With NVidia just confirming that they won’t open up their process, this sadly appears necessary.
Let me start with some problems of NVidia’s closed driver model:

  • With an unclear licensing situation of those blobs, most distributors don’t dare
    shipping nvidia.ko in their default install, spoiling the out of the box user experience
    that Linux is able to deliver otherwise.
  • Performance and stability problems as we see them with KDE4 (and apparently
    Cairo-based rendering as well) spoil the user experience even more (see below).
  • Triaging bugs caused by those issues is hard to do and takes a lot of our precious time.
    Even worse, NVidia doesn’t seem to have the process in place to listen to those reports.
    nvforums seems to be the only way to reach NVidia people, it’s hard to tell where to go
    with specific questions or technical issues. As a result, interchange between Free Software
    people and NVidia engineers leaves much to be desired
  • Users suffering from those problems will likely just blame Linux and try to not burn
    their fingers on Free Desktop systems anymore, let alone recommend it to others.
  • Not being able to help users with their problems caused by nvidia.ko is very
    frustrating, both for users who end up with a screwed system and developers not being able to
    help those users and still getting all the bad press.

Let’s not forget to pin down at least some of the technical problems as detailed as possible.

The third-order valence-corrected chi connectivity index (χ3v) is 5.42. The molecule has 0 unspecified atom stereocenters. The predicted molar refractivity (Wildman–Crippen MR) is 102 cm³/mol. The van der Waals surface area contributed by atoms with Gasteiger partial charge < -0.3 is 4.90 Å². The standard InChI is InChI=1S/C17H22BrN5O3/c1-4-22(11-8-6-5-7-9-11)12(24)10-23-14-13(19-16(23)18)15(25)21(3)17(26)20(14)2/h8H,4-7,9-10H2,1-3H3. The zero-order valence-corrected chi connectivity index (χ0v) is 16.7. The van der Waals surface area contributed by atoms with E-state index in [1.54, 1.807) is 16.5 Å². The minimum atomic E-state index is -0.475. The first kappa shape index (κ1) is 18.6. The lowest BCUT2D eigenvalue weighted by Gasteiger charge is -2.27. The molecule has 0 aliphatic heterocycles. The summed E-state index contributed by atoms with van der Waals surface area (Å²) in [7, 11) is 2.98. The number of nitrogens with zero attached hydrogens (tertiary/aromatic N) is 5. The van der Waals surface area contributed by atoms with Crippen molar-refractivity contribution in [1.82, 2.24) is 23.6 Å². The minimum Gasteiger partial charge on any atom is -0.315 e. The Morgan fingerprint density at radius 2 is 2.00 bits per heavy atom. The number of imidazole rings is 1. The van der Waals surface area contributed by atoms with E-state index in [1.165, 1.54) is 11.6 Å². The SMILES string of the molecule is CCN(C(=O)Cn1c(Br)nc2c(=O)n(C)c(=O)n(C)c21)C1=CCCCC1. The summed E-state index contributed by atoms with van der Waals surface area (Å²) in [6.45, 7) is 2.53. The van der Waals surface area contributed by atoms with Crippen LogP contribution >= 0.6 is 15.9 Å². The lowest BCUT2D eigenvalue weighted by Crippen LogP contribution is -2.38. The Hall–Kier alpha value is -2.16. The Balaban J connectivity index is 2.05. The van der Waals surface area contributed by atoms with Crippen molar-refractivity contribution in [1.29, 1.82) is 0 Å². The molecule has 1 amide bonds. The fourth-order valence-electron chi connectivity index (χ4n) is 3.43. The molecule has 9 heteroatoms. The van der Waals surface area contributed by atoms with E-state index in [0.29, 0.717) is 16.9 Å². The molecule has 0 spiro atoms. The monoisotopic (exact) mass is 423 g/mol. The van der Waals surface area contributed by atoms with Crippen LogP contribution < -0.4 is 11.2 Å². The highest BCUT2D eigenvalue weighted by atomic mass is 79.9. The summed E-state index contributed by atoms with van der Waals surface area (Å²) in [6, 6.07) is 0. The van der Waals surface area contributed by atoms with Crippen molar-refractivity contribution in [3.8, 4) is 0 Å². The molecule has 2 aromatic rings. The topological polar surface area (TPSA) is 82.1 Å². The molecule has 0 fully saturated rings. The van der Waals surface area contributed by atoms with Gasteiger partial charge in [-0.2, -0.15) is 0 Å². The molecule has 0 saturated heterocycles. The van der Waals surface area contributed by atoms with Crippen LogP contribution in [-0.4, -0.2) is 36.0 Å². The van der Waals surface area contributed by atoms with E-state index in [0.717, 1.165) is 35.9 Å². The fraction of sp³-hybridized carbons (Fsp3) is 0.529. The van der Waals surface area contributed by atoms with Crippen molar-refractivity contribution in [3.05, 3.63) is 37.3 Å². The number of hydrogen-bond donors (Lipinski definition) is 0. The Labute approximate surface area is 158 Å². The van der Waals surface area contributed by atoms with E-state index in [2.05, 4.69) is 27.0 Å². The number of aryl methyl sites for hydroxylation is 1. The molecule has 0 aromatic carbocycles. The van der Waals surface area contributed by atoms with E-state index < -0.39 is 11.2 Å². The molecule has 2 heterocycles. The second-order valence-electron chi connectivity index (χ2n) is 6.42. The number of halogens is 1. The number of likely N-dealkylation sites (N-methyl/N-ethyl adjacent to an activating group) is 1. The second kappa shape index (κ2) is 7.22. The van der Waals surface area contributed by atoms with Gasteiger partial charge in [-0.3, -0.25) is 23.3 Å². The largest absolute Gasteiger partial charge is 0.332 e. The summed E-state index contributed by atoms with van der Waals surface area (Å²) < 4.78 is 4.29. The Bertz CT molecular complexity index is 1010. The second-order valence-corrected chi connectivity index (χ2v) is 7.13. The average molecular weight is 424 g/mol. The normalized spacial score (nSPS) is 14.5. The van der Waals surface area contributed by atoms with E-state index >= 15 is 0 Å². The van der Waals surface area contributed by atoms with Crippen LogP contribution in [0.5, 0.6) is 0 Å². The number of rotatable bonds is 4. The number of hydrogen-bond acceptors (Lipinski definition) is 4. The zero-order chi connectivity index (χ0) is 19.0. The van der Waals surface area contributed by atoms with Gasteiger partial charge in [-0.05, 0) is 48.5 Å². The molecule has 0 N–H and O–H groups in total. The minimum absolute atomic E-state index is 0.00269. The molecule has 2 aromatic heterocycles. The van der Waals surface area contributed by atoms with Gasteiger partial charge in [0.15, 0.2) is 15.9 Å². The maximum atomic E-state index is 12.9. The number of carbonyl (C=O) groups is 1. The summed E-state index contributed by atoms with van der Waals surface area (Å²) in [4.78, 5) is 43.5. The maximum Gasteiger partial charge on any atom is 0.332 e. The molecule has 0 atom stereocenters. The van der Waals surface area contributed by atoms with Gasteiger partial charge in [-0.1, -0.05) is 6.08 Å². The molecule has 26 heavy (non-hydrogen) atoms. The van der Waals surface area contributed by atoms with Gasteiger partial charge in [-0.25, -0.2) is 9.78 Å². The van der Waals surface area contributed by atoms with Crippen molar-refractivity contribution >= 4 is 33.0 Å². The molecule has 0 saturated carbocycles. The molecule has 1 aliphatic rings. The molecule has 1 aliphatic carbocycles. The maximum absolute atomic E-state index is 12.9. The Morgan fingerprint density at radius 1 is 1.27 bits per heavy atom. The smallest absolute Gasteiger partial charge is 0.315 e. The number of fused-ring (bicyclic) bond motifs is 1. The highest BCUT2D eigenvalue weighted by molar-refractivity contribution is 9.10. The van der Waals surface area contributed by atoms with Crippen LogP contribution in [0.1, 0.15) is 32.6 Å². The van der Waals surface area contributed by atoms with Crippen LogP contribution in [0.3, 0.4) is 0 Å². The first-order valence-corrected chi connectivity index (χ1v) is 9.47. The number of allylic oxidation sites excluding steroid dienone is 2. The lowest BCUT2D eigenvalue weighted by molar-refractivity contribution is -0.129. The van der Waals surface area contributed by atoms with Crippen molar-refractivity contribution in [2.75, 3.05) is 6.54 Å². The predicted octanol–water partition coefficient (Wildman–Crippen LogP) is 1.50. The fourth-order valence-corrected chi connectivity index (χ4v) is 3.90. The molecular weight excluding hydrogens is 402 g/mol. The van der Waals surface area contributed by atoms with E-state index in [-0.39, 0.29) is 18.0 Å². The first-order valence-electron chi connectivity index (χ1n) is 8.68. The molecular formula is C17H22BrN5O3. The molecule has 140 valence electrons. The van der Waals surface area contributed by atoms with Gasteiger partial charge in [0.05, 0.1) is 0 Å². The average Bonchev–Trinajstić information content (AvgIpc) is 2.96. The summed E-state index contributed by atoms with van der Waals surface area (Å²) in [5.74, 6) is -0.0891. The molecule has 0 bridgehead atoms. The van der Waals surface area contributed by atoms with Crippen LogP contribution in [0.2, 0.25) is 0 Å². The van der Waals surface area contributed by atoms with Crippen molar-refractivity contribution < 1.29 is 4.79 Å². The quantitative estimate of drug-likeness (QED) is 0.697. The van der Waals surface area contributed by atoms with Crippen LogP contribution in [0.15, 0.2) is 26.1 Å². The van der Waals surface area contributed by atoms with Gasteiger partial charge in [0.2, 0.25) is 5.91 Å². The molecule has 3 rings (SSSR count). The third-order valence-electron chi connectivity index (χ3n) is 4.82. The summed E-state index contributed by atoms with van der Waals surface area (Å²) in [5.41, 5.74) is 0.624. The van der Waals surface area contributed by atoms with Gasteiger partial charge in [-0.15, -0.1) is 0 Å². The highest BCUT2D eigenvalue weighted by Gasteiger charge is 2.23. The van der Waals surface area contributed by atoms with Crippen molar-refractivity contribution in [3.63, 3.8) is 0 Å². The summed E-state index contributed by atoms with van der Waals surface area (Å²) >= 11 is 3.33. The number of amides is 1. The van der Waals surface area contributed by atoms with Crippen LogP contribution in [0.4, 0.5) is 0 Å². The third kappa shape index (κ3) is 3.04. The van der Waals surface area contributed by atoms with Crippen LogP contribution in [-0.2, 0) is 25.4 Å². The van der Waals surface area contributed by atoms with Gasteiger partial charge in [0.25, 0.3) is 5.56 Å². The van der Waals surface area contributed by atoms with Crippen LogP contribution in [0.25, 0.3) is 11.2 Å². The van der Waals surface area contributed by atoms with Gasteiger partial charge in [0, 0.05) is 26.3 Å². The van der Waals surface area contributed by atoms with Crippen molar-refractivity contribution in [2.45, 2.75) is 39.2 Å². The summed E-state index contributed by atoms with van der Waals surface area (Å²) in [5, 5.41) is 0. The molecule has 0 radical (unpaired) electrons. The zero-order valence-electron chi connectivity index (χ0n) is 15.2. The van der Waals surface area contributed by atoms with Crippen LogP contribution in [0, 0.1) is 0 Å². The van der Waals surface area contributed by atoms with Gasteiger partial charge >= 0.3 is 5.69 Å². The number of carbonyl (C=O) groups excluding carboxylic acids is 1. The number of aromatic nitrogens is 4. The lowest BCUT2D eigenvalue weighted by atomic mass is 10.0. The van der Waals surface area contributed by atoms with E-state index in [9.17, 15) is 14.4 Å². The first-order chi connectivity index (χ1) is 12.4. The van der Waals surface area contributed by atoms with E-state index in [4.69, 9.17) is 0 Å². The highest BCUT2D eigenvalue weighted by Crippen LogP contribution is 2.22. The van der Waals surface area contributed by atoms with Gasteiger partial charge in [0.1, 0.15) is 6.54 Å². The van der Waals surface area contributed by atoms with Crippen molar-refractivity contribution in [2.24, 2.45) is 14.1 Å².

Two of the most annoying problems I am myself able to reproduce:

  • Temporary screen
    . Suffering from this myself, I’ve done some research on the web. There were
    suggestions around that NVidia locks the system for some seconds when switching between
    powerstates. Disabling powermanagement through a kernel module parameter should have done the
    trick, it didn’t do it here. Besides that, I would not feel comfortable with that, having a
    passively cooled video card and at least trying to not burn too much energy these days. Global
    climate change and local one (it’s already quite hot in this room) getting in the way.
  • Bad windows resizing performance.
    Resizing a transparent konsole window takes approximately 5 seconds here. It’s slightly better
    with a non-transparent mode (and other applications), but still far worse than on my ATI card,
    and also far worse than in KDE3. Switching virtual desktops here (composited or not) takes
    some seconds, just enough to break my flow of working.

(I’ve run into those problems with various different kernels, tried Ubuntu’s last couple of
release, same problems on OpenSuse). Currently, I’m now using the 177.13 driver, but I had the same
problems with older versions as well. According to some, a lot of those problems have
to do with the fact that NVidia drivers do not make use of the existing infrastructure in X